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Microsoft BI Conference 2007 Expand / Collapse
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Posted Wednesday, May 9, 2007 11:09 PM


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Comments posted here are about the content posted at http://www.sqlservercentral.com/columnists/sjones/2994.asp






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Post #364614
Posted Thursday, May 10, 2007 6:06 AM
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Steve -

I appreciate the vicarious trip through the conference.  As a standard DBA who would prefer to work more on the BI side than he does, I'm very interested in gauging the BI momentum out there.

I must admit that I am suprised by your skepticisim to a degree.  Sure, you can be skeptical of the marketplace's capacity and willingness to adopt BI, but surely you can't be skeptical of the power/potential of the technology itself.  To me, OLAP is a no brainer in terms of it's power to solve certain types of problems and Analysis Services is a great OLAP engine.

 



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Post #364667
Posted Thursday, May 10, 2007 9:12 AM


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As one of those who "lives his life in BI" (to use Steve's words), I wish I was there! I'm learning a lot about the storage engine, SQLOS and Service Broker locked away in a Building 40 classroom, but MDX and DMX are some of my favoritest tools... [I'm hoping to get a bootleg copy of that DVD so that I can watch the PerformancePoint presentations.]

Even though you can do time series analysis more easily now in T-SQL with CTEs in Yukon (SQL Server 2005), it's still so much faster and more powerful in MDX. I shudder to think what regression analysis queries would do to my precious SQL Server data warehouse if I tried to do them in T-SQL!

(Steve, if you're listening before you pick your sessions for the day, be sure to sit in on one of Donald Farmer's presentations on data mining with the Excel Add-ins and one of the ProClarity sessions on PAS visualizations of your SSAS cubes.)

Once "the suits" see what they can do with Excel 2007 and the Data Mining Add-ins, there will be much more buzz (and pressure on dbas to get with the program ).

I'm glad that Steve's having fun. Enjoy the sunny side of Seattle while lasts!

Post #364766
Posted Thursday, May 10, 2007 11:28 AM


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I think I've done a poor job of stating my BI position, so let me clarify a bit. I don't believe that BI will widely catch on because of the complexity and change required by many people and organizations. It's hard to implement, it's hard to get companies to buy in and retool their culture to deal with it and it's hard technology to understand.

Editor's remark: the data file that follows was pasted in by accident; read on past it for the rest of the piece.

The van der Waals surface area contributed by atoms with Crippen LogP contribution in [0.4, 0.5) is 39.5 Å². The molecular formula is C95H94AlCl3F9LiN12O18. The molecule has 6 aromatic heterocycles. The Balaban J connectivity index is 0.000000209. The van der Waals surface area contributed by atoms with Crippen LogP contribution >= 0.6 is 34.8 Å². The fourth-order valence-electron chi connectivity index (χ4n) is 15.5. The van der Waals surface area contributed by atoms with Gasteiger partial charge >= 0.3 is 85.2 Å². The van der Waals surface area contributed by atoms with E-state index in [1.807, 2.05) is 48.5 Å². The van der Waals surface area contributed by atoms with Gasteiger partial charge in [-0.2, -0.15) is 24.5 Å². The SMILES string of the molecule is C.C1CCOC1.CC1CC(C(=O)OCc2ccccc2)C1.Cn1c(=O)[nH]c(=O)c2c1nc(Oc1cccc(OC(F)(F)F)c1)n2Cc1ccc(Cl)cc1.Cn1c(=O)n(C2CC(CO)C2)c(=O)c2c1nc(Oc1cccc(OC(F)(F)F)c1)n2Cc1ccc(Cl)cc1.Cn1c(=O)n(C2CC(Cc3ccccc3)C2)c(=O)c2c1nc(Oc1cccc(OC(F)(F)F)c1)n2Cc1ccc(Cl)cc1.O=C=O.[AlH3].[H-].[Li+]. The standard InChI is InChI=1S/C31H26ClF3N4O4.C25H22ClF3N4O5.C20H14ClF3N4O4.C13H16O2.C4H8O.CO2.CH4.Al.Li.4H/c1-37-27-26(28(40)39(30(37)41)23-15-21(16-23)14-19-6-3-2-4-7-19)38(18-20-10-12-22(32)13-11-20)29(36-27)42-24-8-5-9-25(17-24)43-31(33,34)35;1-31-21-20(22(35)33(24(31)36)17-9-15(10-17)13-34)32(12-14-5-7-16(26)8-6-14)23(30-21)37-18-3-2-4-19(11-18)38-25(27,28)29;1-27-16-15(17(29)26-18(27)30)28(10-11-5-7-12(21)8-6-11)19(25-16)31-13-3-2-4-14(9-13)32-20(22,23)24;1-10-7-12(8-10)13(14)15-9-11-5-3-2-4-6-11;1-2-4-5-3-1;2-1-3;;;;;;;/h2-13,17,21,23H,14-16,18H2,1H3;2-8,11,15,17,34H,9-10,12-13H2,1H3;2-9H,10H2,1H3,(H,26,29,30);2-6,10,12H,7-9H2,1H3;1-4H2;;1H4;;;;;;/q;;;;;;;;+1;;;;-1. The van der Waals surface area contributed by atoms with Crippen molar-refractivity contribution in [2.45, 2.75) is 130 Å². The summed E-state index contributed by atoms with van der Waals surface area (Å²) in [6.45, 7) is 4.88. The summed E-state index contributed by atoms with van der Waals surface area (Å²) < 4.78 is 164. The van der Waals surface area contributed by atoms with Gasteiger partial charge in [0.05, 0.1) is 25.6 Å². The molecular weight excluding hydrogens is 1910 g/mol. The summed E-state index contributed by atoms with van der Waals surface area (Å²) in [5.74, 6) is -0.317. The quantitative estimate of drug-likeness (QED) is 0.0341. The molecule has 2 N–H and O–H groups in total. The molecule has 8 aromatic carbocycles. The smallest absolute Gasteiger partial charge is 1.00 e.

I do think that BI, OLAP, mining, etc. can work great and do some amazing things when it's done well. I've seen it done well in some places and it can work great in the financial industries, in retail, etc. It's very, very cool stuff and it can be incredibly useful.

But it's hard to do right and it's been very expensive. So it's hard to widely deploy. 20-30 years ago I would have said the same thing of ERP systems. They were big, expensive, complex systems and weren't widely implemented. Sure the large organizations could do it, but most small and even medium companies wouldn't undertake it. SAPs vision early on of getting into all sizes of companies took a long time to develop.

I think BI is similar. I've heard for over a decade that it would be the next big thing. Even before XML. It's still a nichy technology, existing in pockets, and not widely implemented. It's definitely growing, but I'm just not sure it's growing at the rate that the press and vendors hype it.

One of the updates from the conference is that for the organizations and people that buy in, they love it. They want to do more. I was very interested to hear a few CTO/CIOs, including one from Energizer, talk that with SQL Server and the MS BI platform, the cost wasn't an issue. They easily see an ROI and it's definitely worth the cost. There was a caveat that people were expensive for the BI skills, but the software and tools weren't.

Michael Treacy talked about BI being almost a religon in some companies. I'll try to better write some thoughts on this over the weekend, but it seems to be true here. The Believers believe. But they caution it's a hard road and they're glad they're past it. I'm not sure how many people are willing to commit to the long road. At least in the US we're too next-quarter-ROI focused in too many places.

That's a generalization and without a doubt lots of you understand the OLAP and mining technologies and without a doubt there are more companies trying new projects. But I'm not sure if the new push by Microsoft and the lower cost will result in a great many more projects. I suspect it might bring about more failed projects than successful ones.








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